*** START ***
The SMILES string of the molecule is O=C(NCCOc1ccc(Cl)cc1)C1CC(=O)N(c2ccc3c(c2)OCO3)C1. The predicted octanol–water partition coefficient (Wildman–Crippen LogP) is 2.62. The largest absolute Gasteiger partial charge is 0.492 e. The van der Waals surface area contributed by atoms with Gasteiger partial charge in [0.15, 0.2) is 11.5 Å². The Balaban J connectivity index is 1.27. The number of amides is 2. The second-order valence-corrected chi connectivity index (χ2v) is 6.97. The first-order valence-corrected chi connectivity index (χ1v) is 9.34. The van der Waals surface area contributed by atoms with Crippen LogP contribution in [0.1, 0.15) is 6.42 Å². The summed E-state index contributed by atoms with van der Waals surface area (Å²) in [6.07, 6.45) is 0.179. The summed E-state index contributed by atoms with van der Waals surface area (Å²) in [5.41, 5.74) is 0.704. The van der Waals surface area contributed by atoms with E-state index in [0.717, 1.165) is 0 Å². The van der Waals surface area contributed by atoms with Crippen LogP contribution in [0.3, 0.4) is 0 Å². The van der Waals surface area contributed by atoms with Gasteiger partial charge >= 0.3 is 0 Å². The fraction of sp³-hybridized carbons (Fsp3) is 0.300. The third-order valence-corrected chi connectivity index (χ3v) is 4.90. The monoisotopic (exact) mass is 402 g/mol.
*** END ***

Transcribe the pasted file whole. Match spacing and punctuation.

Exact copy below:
The SMILES string of the molecule is O=C(NCCOc1ccc(Cl)cc1)C1CC(=O)N(c2ccc3c(c2)OCO3)C1. The predicted octanol–water partition coefficient (Wildman–Crippen LogP) is 2.62. The largest absolute Gasteiger partial charge is 0.492 e. The van der Waals surface area contributed by atoms with Gasteiger partial charge in [0.15, 0.2) is 11.5 Å². The Balaban J connectivity index is 1.27. The number of amides is 2. The second-order valence-corrected chi connectivity index (χ2v) is 6.97. The first-order valence-corrected chi connectivity index (χ1v) is 9.34. The van der Waals surface area contributed by atoms with Crippen LogP contribution in [0.1, 0.15) is 6.42 Å². The summed E-state index contributed by atoms with van der Waals surface area (Å²) in [6.07, 6.45) is 0.179. The summed E-state index contributed by atoms with van der Waals surface area (Å²) in [5.41, 5.74) is 0.704. The van der Waals surface area contributed by atoms with E-state index in [0.717, 1.165) is 0 Å². The van der Waals surface area contributed by atoms with Crippen LogP contribution in [0.3, 0.4) is 0 Å². The van der Waals surface area contributed by atoms with Gasteiger partial charge >= 0.3 is 0 Å². The fraction of sp³-hybridized carbons (Fsp3) is 0.300. The third-order valence-corrected chi connectivity index (χ3v) is 4.90. The monoisotopic (exact) mass is 402 g/mol.